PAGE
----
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Note from Editor: Howard Lamey, in Jacksonville, Florida, has an artist's eye for proportion and charm. He also has the good taste to be one of my readers. I met Howard online when he told me he had used a stained glass pattern from our Free Graphics Resource Page pattern on a vintage-style cardboard church he had built. Howard has retired from a full-time job in advertising that included designing window displays for a major retailer. Now he has turned those artistic talents to designing and building vintage-style cardboard buildings. (He takes commissions if you would like a glitterhouse version of your family home, by the way.)
For this project, a mutual friend asked Howard to design an organic-looking stable for her nativity figures. Soon after he completed it, Howard sent me the photographs and his notes, and I lost them until a few months ago. Sorry about that. The project is held together mostly by Elmer's glue, which takes a bit of time to dry between steps, so we recommend going from base to roof, to base to roof, so you can be doing something productive on one bit while the other bit is drying. - Paul
Build a Twig Stable for Your NativityThis project was all about having a natural, organic-looking place to display a family's antique nativity figures. The base is covered with sawdust and other natural materials. The frame and fence are made from twigs. And the roof is cardboard covered with burlap and topped off with another sawdust mix.
All of those materials need to be glued together a few bits at a time, and the glue has to have time to dry in between, so this isn't a project you'll finish in one evening. But if you keep reading ahead, and going back and forth between the base and roof tasks, you'll still make good progress.
What You Will NeedFor this project you'll need:
Printing the PlanThe actual size you make this will depend on the size of the largest figure you plan to use. On our example, our standing figures were about 6" high. But if your figures are 8" or 4" tall, you'll want to adjust things.
The first graphic is not to any kind of scale - it's just to show you how the whole thing will go together. For example, the overhead view of the base shows where you'll need to drill holes for the fence posts and building posts. For your convenience, we have made a pdf version that you can print. The result will be low resolution, but it will be easy to work with.
Study this one to make certain you can see where everything goes. When you compare it to the photographs, you'll see differences, but it will give you the basic idea.
The next graphic comes in two versions. One version shows measurements to use if your figures are 6" tall. If your figures are much taller or much shorter, use the other version. It has Xs where the measurements would go, so you can measure your figures and fill in the measurements you need to use.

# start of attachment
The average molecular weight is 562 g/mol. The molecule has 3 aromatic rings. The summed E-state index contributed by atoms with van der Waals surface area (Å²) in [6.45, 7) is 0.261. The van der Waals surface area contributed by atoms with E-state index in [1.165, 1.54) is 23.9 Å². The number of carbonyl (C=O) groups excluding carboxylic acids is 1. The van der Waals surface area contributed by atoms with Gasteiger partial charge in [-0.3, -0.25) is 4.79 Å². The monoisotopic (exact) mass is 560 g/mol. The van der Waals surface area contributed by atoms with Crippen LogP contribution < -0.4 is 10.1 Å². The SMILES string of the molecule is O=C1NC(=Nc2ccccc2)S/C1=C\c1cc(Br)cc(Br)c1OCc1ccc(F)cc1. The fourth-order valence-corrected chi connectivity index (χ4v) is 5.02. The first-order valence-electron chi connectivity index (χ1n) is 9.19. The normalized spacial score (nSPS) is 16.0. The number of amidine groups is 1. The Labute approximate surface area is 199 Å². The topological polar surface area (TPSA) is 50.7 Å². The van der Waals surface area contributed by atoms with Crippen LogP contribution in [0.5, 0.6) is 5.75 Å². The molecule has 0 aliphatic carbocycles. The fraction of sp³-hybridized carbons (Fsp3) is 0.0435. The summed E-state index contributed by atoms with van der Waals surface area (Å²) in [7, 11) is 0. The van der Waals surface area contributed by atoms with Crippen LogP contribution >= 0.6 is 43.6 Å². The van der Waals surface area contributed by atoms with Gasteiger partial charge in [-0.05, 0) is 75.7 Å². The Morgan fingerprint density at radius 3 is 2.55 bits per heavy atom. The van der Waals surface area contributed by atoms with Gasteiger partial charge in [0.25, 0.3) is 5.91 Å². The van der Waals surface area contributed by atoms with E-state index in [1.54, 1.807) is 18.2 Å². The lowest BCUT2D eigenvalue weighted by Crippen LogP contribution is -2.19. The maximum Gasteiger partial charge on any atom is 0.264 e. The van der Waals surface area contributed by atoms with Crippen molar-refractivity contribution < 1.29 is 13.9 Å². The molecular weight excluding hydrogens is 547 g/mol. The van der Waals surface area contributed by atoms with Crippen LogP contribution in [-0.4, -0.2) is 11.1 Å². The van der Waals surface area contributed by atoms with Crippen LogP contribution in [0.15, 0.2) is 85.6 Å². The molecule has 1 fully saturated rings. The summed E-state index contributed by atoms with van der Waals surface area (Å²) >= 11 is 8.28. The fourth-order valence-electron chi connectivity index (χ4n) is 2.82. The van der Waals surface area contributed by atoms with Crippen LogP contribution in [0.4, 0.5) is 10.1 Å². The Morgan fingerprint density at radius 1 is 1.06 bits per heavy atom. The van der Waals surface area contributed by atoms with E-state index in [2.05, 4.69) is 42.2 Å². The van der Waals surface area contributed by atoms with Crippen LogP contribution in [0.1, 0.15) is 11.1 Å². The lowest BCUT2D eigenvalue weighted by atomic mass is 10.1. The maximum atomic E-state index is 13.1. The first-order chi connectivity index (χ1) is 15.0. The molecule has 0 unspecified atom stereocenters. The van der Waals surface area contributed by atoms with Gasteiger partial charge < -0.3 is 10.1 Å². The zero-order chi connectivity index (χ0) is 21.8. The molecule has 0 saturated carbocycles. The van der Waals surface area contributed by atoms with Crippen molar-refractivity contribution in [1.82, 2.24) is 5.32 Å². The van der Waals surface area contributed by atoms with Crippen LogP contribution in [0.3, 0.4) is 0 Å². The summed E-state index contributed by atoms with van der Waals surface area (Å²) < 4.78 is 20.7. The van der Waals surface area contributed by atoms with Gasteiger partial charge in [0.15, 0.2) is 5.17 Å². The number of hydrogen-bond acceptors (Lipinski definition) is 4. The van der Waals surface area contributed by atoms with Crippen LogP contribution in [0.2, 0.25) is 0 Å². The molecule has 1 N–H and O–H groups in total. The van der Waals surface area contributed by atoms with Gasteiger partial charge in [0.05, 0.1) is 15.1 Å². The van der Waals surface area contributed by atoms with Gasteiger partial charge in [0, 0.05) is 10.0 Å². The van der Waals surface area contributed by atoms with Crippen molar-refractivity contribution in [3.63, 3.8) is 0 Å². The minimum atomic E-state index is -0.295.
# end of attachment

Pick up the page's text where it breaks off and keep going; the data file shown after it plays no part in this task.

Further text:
If you have trouble seeing or printing the plans, contact Paul and ask him for help - that's his department. :-)
Building the BaseThe base is decorated before the posts are installed. It should be about 6"x12", or larger if you would like.
You may form the base either of two ways:
Then wait until the paint dries. Then set the base aside until it dries and start on the roof (below). By the time you are at the first "wait until the glue dries" stage in the roof construction, it will probably be time to knock of anyway. If you can keep going back and forth this way, you'll cut the actual calendar time for assembling this project in something like half.
When your base is completely dry, spread Elmer’s Glue-All over the top and sides of the base and sprinkle your sawdust mix over it. Press the mix into the glue a little and make sure there aren't any major "holes" in coverage.
When that dries, "Mist" the sawdust mix with brown, dark green, light brown, and yellow spray paint in a random pattern. (You can see how the variegated colors look on my base in the "finished" project photos further down.) The posts should not be attached to the base until the base is finished.
Installing the Posts and Fence RailsMy posts and rails were made from freshly cut pieces of ligustrum hedge. Other species of hedges or branches from small trees, such as willow, could be used. The pieces need to be flexible and not dried out since some bending and flexing will be needed to assemble stable.
After you've chosen the pieces to use for the posts, drill the holes in the sizes you need - obviously if you go with the cardboard base, you'll need a very light touch, and the holes won't have to be quite as big as the posts. If you're using plywood, of course, it will require a little more precision.
Use white glue on all joints and surfaces that contact, wipe off excess and let it dry between construction steps.
Note: - In the photo to the right, you can see that I didn't finish this base before installing the posts. Chalk that one up to "lessons learned" - it was tricky to get the base finished the way I wanted after the posts were installed.